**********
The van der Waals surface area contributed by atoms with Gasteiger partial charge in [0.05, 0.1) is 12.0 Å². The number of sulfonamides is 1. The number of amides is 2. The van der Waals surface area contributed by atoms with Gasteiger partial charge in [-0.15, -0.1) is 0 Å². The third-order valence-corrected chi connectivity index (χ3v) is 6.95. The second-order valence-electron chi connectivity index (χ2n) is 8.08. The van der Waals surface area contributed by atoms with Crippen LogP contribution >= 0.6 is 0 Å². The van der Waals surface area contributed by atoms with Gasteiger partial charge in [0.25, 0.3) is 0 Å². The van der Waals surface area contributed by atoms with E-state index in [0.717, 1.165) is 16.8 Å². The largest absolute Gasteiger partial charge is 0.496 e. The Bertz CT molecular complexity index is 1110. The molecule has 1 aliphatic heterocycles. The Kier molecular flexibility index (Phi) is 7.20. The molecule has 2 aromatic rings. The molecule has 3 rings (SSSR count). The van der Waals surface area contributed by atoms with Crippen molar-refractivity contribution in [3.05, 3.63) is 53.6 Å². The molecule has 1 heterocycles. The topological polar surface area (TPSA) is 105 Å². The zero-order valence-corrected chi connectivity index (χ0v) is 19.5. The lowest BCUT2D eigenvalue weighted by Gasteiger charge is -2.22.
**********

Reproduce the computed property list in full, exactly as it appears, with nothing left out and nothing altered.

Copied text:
The van der Waals surface area contributed by atoms with Gasteiger partial charge in [0.05, 0.1) is 12.0 Å². The number of sulfonamides is 1. The number of amides is 2. The van der Waals surface area contributed by atoms with Gasteiger partial charge in [-0.15, -0.1) is 0 Å². The third-order valence-corrected chi connectivity index (χ3v) is 6.95. The second-order valence-electron chi connectivity index (χ2n) is 8.08. The van der Waals surface area contributed by atoms with Crippen LogP contribution >= 0.6 is 0 Å². The van der Waals surface area contributed by atoms with Gasteiger partial charge in [0.25, 0.3) is 0 Å². The van der Waals surface area contributed by atoms with E-state index in [0.717, 1.165) is 16.8 Å². The largest absolute Gasteiger partial charge is 0.496 e. The Bertz CT molecular complexity index is 1110. The molecule has 1 aliphatic heterocycles. The Kier molecular flexibility index (Phi) is 7.20. The molecule has 2 aromatic rings. The molecule has 3 rings (SSSR count). The van der Waals surface area contributed by atoms with Crippen molar-refractivity contribution in [3.05, 3.63) is 53.6 Å². The molecule has 1 heterocycles. The topological polar surface area (TPSA) is 105 Å². The zero-order valence-corrected chi connectivity index (χ0v) is 19.5. The lowest BCUT2D eigenvalue weighted by Gasteiger charge is -2.22.